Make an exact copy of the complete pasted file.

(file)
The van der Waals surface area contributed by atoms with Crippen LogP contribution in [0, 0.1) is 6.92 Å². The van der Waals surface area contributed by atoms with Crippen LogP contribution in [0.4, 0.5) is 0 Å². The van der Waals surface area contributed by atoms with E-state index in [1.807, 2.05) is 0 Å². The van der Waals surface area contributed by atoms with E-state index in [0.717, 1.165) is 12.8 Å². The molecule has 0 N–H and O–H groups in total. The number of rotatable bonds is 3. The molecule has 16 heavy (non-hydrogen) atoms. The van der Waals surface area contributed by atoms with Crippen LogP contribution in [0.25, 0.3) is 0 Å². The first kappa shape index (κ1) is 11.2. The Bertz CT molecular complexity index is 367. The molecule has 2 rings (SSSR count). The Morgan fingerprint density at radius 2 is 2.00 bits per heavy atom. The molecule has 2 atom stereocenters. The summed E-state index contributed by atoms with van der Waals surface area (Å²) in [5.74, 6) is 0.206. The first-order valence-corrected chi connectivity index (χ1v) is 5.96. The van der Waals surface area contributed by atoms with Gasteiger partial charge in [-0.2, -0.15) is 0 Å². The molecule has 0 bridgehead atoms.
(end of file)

The van der Waals surface area contributed by atoms with Crippen LogP contribution in [0, 0.1) is 6.92 Å². The van der Waals surface area contributed by atoms with Crippen LogP contribution in [0.4, 0.5) is 0 Å². The van der Waals surface area contributed by atoms with E-state index in [1.807, 2.05) is 0 Å². The van der Waals surface area contributed by atoms with E-state index in [0.717, 1.165) is 12.8 Å². The molecule has 0 N–H and O–H groups in total. The number of rotatable bonds is 3. The molecule has 16 heavy (non-hydrogen) atoms. The van der Waals surface area contributed by atoms with Crippen LogP contribution in [0.25, 0.3) is 0 Å². The first kappa shape index (κ1) is 11.2. The Bertz CT molecular complexity index is 367. The molecule has 2 rings (SSSR count). The Morgan fingerprint density at radius 2 is 2.00 bits per heavy atom. The molecule has 2 atom stereocenters. The summed E-state index contributed by atoms with van der Waals surface area (Å²) in [5.74, 6) is 0.206. The first-order valence-corrected chi connectivity index (χ1v) is 5.96. The van der Waals surface area contributed by atoms with Gasteiger partial charge in [-0.2, -0.15) is 0 Å². The molecule has 0 bridgehead atoms.